On the counter to the right of the cash register at Petit Paris, the French bakery on Market Street, there are several small boxes of kopi luwak coffee that have a not-so-small price.
Known as the world’s most expensive coffee, Petit Paris’s price of CI$100 for a 50-gram box of kopi luwak collected in the wild is indicative of the rarity of this product, which is processed through one of the strangest production methods in the world.
The coffee beans used to make kopi luwak have been consumed as fleshy cherries and digested by a cat-like Indonesian animal called a palm civet or a civet cat. The palm civets eat only the best cherries and during digestion, enzymes interact with — and some say improve — the hard beans, which are then defecated.
The fecal matter is then collected, and the beans are washed, sanitised, dried and roasted. The resulting product is sometimes called “cat poop coffee.”
When brewed, the result is a smooth, less acidic coffee that some people like, and others don’t. However, kopi luwak’s high price isn’t a reflection of its quality, but instead a reflection of its rarity due to its production process. It is therefore considered more of an experiential novelty than anything else.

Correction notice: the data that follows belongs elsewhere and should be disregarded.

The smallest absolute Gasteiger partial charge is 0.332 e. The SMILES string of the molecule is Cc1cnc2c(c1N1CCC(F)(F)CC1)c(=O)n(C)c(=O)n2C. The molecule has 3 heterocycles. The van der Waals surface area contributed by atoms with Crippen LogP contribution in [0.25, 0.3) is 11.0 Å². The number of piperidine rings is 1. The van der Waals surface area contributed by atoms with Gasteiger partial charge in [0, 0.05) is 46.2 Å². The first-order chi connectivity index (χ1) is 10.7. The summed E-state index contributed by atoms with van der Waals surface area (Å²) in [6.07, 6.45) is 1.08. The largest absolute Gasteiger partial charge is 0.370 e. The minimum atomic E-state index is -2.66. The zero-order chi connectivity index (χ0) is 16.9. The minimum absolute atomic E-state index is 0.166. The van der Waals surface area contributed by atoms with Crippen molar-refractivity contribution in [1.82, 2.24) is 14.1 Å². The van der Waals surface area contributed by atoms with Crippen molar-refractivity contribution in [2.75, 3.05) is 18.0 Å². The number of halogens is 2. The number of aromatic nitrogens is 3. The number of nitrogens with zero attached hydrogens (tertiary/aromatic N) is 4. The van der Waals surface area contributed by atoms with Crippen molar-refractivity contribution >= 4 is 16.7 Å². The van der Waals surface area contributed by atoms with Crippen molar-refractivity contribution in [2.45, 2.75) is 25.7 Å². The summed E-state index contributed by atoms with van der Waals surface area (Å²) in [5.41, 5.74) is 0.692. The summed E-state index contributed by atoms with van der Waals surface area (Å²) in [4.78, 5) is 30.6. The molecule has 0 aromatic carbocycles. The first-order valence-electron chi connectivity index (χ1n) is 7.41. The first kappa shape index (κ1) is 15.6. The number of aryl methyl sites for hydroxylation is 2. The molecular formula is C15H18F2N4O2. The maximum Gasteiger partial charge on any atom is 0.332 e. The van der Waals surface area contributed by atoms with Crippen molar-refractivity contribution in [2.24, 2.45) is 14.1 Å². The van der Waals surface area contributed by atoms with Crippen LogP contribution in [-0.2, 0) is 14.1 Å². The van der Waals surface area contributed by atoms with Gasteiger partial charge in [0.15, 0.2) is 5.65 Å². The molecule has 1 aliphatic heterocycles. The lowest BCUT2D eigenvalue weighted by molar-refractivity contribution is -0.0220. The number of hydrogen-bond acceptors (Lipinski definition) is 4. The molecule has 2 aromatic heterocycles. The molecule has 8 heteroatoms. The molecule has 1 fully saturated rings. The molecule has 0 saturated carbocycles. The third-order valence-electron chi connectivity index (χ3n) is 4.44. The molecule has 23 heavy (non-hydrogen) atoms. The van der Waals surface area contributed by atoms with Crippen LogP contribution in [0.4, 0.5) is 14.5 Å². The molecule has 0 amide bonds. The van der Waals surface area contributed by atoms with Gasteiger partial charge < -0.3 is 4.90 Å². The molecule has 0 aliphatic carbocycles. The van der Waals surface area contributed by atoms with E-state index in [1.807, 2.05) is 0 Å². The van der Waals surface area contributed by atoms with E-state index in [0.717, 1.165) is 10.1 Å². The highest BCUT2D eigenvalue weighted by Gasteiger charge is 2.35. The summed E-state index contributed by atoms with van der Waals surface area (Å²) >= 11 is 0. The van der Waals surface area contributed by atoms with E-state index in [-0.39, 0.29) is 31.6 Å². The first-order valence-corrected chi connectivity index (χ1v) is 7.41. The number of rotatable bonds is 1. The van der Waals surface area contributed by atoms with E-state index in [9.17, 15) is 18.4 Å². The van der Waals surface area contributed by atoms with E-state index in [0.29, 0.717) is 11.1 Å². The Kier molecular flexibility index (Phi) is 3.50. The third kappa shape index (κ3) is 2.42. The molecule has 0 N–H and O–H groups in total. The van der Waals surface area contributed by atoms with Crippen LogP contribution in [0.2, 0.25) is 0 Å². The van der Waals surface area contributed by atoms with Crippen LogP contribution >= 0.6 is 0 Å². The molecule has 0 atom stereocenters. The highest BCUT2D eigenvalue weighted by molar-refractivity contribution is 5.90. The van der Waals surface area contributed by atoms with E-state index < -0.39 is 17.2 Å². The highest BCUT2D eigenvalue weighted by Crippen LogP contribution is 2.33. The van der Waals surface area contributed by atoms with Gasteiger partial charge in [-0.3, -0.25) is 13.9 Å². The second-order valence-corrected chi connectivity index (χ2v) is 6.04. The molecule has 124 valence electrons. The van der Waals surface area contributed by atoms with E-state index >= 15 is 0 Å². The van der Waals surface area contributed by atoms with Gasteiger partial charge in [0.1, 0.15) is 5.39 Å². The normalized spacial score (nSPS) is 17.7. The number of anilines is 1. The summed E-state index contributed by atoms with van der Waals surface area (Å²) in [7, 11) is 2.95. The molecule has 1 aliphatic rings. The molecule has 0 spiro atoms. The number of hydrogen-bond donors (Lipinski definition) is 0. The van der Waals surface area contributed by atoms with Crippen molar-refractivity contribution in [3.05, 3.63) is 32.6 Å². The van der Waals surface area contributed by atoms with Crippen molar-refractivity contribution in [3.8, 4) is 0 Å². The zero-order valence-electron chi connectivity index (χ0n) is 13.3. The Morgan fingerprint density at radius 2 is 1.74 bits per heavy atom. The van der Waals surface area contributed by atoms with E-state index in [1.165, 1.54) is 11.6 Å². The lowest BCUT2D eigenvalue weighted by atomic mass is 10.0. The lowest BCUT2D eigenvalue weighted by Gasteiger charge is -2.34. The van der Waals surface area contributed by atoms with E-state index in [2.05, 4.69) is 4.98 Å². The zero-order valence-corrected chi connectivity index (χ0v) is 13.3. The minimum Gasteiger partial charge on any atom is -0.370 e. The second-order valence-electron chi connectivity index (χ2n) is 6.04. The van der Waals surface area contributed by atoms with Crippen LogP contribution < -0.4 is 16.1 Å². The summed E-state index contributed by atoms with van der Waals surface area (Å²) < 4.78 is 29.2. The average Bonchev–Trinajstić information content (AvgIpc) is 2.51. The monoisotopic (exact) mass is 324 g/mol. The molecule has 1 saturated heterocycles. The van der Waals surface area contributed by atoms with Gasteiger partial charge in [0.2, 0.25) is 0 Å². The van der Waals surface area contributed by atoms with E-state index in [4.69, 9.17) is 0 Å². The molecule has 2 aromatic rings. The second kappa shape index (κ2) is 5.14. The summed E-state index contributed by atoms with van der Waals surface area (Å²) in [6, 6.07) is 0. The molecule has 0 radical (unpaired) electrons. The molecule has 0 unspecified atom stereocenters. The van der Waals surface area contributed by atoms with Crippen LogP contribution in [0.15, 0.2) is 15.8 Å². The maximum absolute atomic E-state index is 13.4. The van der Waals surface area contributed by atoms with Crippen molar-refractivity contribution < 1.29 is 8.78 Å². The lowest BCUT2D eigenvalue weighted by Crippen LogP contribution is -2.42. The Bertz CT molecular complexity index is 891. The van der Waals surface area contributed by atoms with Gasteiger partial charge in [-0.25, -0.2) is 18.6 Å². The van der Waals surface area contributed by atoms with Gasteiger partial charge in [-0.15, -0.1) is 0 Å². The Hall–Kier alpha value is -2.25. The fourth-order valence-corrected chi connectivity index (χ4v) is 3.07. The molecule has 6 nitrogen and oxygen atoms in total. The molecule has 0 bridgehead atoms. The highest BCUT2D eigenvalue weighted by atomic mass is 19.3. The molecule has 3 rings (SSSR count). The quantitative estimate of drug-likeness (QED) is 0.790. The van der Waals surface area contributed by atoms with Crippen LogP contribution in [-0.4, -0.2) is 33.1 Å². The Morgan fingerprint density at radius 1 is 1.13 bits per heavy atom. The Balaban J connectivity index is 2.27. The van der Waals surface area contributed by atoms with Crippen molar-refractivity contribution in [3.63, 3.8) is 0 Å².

As with foie gras, another high-end gourmet product, some animal rights activists protest the fact that production is now happening less from palm civets in the wild and increasing from farms of caged animals kept in harsh conditions.
Kopi luwak has been featured in several films and television shows, including “The Bucket List” and Jerry Seinfeld’s “Comedians in Cars Getting Coffee” in which he and Jay Leno sample two cups that cost US$75 each.